After a recent readers’ poll which didn’t determine but helped define the choices, Time magazine named Mark Zuckerberg its Person of the Year for 2010 for "changing how we all live our lives." (Time readers, not the most radical bunch, picked Julian Assange as the winner and had Zuckerberg ranked 10th.) Time‘s runner-ups included Assange, Hamid Karzai and Sarah Palin.

Since we here at The Nation consider our readership the most politically informed and intelligent of any publication in the country, we thought it would be informative to conduct a Nation readers’ poll to determine the Person of the Year for our own community.

The response was strong and, interestingly, WilkiLeaks founder Assange was also our clear-cut winner because, as Lorna Singh pointed out, "we need to see how we were lied to," and, as Mike Pribula wrote, "he has reminded us about the importance of integrity in diplomacy and democratic ideals in our republic."

Finishing a strong second was the Senate’s only socialist Bernie Sanders, a great friend of The Nation, because, as Carol Kivi nicely put it, "he spoke up for what he thinks is right, which is to oppose the tax breaks for the wealthy and ensure that the successful social security program remains intact."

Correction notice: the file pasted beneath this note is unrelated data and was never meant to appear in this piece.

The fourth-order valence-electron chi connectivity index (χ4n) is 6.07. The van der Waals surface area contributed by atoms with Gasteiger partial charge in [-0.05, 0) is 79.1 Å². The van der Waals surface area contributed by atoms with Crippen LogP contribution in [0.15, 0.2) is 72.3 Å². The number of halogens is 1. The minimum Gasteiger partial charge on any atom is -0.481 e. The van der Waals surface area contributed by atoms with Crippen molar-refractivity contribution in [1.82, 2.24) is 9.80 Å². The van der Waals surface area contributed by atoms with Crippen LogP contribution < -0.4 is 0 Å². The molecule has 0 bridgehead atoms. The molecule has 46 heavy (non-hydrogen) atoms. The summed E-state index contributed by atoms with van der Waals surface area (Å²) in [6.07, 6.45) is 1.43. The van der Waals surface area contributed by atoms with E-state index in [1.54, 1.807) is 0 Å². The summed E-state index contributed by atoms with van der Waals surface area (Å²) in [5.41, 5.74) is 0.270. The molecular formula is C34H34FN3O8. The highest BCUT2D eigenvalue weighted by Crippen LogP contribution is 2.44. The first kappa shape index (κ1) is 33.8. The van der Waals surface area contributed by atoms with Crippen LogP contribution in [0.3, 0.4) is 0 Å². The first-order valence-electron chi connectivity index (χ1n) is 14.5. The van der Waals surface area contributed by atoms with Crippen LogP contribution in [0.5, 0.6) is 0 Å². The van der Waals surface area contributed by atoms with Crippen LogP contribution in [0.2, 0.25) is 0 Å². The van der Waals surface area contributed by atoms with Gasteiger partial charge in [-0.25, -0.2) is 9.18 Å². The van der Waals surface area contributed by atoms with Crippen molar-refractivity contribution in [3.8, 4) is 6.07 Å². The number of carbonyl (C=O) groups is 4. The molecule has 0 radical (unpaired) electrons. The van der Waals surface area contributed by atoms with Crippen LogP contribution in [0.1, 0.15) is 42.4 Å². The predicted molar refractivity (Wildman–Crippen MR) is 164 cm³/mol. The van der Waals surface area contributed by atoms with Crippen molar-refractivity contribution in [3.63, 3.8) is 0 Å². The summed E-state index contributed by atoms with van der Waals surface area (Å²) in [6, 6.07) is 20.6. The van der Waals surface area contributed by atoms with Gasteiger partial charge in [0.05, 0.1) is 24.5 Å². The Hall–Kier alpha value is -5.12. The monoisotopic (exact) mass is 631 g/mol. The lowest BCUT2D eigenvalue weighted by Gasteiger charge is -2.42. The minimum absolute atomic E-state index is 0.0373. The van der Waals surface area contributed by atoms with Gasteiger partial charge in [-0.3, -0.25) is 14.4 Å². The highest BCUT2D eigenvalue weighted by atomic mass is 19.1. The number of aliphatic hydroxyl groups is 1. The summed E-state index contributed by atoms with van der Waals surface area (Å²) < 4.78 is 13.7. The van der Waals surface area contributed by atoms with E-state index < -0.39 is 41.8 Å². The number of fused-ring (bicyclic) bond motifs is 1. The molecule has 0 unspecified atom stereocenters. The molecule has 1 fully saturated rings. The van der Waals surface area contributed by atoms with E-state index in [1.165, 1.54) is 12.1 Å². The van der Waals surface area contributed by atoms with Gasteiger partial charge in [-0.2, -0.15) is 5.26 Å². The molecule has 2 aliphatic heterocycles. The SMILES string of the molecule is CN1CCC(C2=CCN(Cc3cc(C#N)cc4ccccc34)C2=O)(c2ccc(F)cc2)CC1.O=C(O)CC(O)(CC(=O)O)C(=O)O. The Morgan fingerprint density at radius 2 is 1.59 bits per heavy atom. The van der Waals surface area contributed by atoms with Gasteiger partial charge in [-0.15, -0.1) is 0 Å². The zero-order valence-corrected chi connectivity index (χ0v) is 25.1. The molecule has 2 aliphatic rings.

The third runner-up, Bradley Manning, is the US Army soldier who was charged in July 2010 with the unauthorized disclosure of US classified information and being held in solitary confinement at the Marine Corps Brig, Quantico, Virginia. As Tom Baurain noted,  Manning "broke a very serious oath to the military to help shed light on our  ‘New Dark Age’ of information."

Elizabeth Warren, the Harvard professor who conceived of the Consumer Financial Protection Bureau ("and consistently challenged the pro-business economic orthodoxy of Tim Geithner and Larry Summers")  and MSNBC host Rachel Maddow ("the smartest and most effective progressive on television") rounded out the top five.

Numerous other candidates received multiple votes, including Reps. Nancy Pelosi ("the most effective speaker for many years who has stayed true to her progressive supporters"),  Barney Frank ("because he stood up for working Americans against the egregious tax cuts for the wealthy")  and Alan Grayson ("for being a bold progressive when and where most people wouldn’t"), Secretary of State Hillary Clinton, radio commentator Amy Goodman and Dan Choi, the former American infantry officer who presented the most visible public challenge to the Don’t Ask, Don’t Tell policy, which, until its recent repeal, forbid lesbian, bisexual and gay service members from serving openly in the US armed forces.

Finally, honorable mention, courtesy of a reader who chose to remain anonymous, goes to "The Unemployed. Why? Because it’s time they get something, even if it’s just an award."

Thank you for voting. Here’s to a progressive 2011!